Last month, the Ontario Court of Appeal upheld the conviction of Durham, Ontario farmer and raw milk advocate Michael Schmidt. The court’s decision found that Schmidt’s cow-share program does not exempt him from regulations concerning the sale and distribution of unpasteurized milk. Schmidt has vowed to take his case to the Supreme Court.
The ruling went on to state that, “lifestyle choices as to food or substances to be consumed do not attract Charter protection.” That’s right. The Canadian Charter of Rights and Freedoms, a document that purports to protect the most fundamental rights and freedoms of Canadians, doesn’t cover a person’s freedom to choose what to eat.
Ontario’s milk law, as it is written, banning milk sales outside of the monopolized Dairy Farmers of Ontario (DFO) quota system, is covered by a thin veil of false legitimacy which seeks to mask threats against independent dairy producers with incentives for those who will voluntarily participate in their monopoly, and to disguise a system of coercive force as voluntary and contractual.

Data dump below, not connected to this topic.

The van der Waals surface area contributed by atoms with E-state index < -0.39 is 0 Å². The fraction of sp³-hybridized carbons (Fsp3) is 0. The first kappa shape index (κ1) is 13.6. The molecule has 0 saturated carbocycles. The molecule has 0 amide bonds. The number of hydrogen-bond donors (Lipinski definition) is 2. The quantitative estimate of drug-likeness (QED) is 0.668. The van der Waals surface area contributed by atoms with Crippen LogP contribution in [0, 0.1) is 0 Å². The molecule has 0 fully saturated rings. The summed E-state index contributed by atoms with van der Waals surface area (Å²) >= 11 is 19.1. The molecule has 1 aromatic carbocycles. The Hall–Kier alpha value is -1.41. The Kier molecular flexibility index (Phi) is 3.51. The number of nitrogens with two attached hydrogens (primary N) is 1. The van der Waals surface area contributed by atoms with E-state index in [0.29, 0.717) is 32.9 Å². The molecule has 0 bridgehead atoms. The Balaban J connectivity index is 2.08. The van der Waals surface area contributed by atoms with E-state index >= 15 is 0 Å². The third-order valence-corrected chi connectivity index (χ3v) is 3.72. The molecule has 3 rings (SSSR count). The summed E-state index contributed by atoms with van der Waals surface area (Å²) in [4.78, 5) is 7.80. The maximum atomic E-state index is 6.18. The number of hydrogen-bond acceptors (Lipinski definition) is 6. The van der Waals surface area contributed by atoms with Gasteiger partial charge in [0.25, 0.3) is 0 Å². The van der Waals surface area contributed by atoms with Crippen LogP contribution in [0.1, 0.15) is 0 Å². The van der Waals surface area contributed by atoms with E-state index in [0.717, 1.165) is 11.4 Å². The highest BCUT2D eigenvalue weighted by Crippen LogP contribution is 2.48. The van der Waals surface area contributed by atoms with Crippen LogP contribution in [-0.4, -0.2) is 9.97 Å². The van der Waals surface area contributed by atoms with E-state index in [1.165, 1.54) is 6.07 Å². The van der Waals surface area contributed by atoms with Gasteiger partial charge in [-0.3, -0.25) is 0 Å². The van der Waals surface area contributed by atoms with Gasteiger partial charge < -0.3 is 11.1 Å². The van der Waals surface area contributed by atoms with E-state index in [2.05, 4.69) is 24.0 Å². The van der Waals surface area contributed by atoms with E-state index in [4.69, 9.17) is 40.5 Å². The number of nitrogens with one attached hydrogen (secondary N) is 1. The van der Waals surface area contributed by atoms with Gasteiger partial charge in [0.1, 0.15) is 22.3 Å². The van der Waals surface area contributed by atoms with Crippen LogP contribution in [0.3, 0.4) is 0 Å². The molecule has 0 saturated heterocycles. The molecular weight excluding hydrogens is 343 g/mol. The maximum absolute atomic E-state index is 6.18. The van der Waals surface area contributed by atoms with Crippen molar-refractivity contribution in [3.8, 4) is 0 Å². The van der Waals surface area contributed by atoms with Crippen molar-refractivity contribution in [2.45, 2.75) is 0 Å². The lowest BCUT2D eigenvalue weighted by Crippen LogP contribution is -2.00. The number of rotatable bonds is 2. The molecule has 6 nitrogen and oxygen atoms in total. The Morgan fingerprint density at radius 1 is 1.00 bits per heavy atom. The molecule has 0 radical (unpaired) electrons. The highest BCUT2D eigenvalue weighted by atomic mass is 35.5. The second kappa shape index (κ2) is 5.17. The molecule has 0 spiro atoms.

Michael Schmidt’s case is an outstanding example of how peaceful non-compliance can help lift the veil of false legitimacy and shine light on the truly nefarious nature of government regulation. Since the early 1990s, Michael Schmidt has steadfastly refused to bow to threats of force made against him by the state, with regards to his dairy operation.
Schmidt’s peaceful non-compliance begins with his decision not to apply for a quota from the DFO. Here is where the force of the government first peeks out from beneath the thin veil. With his refusal to attain quota status; instead opting to operate independently, the government begins to claim that he is liable for thousands of dollars in fines. Of course, Schmidt never voluntarily signed a contract with the DFO or any other person or organization, which could have created such liability.
The real impact of Michael Schmidt’s non-compliance comes with his refusal to pay the government-imposed fines for violation of regulations to which he never agreed, pertaining to the private property of himself and his associates. It seems that Michael Schmidt understands that a payment of a fine resulting from non-compliance with a given government regulation would stand as a practical admission of guilt, and would grant legitimacy to a coercive regulatory system….”